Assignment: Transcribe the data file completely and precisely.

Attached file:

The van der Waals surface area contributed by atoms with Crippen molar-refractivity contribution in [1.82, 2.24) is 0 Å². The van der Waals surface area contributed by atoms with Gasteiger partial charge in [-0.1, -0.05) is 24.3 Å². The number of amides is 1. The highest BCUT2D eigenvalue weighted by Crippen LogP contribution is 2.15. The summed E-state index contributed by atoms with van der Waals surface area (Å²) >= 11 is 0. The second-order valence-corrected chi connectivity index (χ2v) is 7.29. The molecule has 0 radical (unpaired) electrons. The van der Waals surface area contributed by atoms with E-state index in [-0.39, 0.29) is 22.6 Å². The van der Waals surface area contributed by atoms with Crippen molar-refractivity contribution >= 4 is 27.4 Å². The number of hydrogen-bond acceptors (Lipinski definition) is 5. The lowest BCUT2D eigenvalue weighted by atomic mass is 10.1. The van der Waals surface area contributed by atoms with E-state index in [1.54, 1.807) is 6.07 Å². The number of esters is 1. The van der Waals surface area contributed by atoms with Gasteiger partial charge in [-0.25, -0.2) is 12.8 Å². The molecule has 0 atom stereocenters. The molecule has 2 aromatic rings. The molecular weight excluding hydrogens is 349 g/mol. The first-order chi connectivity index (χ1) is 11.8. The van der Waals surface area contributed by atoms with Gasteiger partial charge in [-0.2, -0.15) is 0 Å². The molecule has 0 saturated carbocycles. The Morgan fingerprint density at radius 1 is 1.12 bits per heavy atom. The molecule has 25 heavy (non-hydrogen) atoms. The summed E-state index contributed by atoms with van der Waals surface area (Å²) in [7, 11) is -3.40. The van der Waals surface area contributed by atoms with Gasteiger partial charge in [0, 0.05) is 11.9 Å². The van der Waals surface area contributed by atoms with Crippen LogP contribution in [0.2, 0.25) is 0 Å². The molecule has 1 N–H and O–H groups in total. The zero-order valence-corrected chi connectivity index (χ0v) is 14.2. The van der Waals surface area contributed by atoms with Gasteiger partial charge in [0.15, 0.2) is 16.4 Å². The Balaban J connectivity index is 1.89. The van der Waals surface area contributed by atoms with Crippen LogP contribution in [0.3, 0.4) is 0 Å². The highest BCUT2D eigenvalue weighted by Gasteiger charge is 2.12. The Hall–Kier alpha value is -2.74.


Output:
The van der Waals surface area contributed by atoms with Crippen molar-refractivity contribution in [1.82, 2.24) is 0 Å². The van der Waals surface area contributed by atoms with Gasteiger partial charge in [-0.1, -0.05) is 24.3 Å². The number of amides is 1. The highest BCUT2D eigenvalue weighted by Crippen LogP contribution is 2.15. The summed E-state index contributed by atoms with van der Waals surface area (Å²) >= 11 is 0. The second-order valence-corrected chi connectivity index (χ2v) is 7.29. The molecule has 0 radical (unpaired) electrons. The van der Waals surface area contributed by atoms with E-state index in [-0.39, 0.29) is 22.6 Å². The van der Waals surface area contributed by atoms with Crippen molar-refractivity contribution >= 4 is 27.4 Å². The number of hydrogen-bond acceptors (Lipinski definition) is 5. The lowest BCUT2D eigenvalue weighted by atomic mass is 10.1. The van der Waals surface area contributed by atoms with E-state index in [1.54, 1.807) is 6.07 Å². The number of esters is 1. The van der Waals surface area contributed by atoms with Gasteiger partial charge in [-0.25, -0.2) is 12.8 Å². The molecule has 0 atom stereocenters. The molecule has 2 aromatic rings. The molecular weight excluding hydrogens is 349 g/mol. The first-order chi connectivity index (χ1) is 11.8. The van der Waals surface area contributed by atoms with Gasteiger partial charge in [-0.2, -0.15) is 0 Å². The molecule has 0 saturated carbocycles. The Morgan fingerprint density at radius 1 is 1.12 bits per heavy atom. The molecule has 25 heavy (non-hydrogen) atoms. The summed E-state index contributed by atoms with van der Waals surface area (Å²) in [7, 11) is -3.40. The van der Waals surface area contributed by atoms with Gasteiger partial charge in [0, 0.05) is 11.9 Å². The van der Waals surface area contributed by atoms with Crippen LogP contribution in [0.2, 0.25) is 0 Å². The molecule has 1 N–H and O–H groups in total. The zero-order valence-corrected chi connectivity index (χ0v) is 14.2. The van der Waals surface area contributed by atoms with Gasteiger partial charge in [0.15, 0.2) is 16.4 Å². The Balaban J connectivity index is 1.89. The van der Waals surface area contributed by atoms with Crippen LogP contribution in [0.3, 0.4) is 0 Å². The highest BCUT2D eigenvalue weighted by Gasteiger charge is 2.12. The Hall–Kier alpha value is -2.74.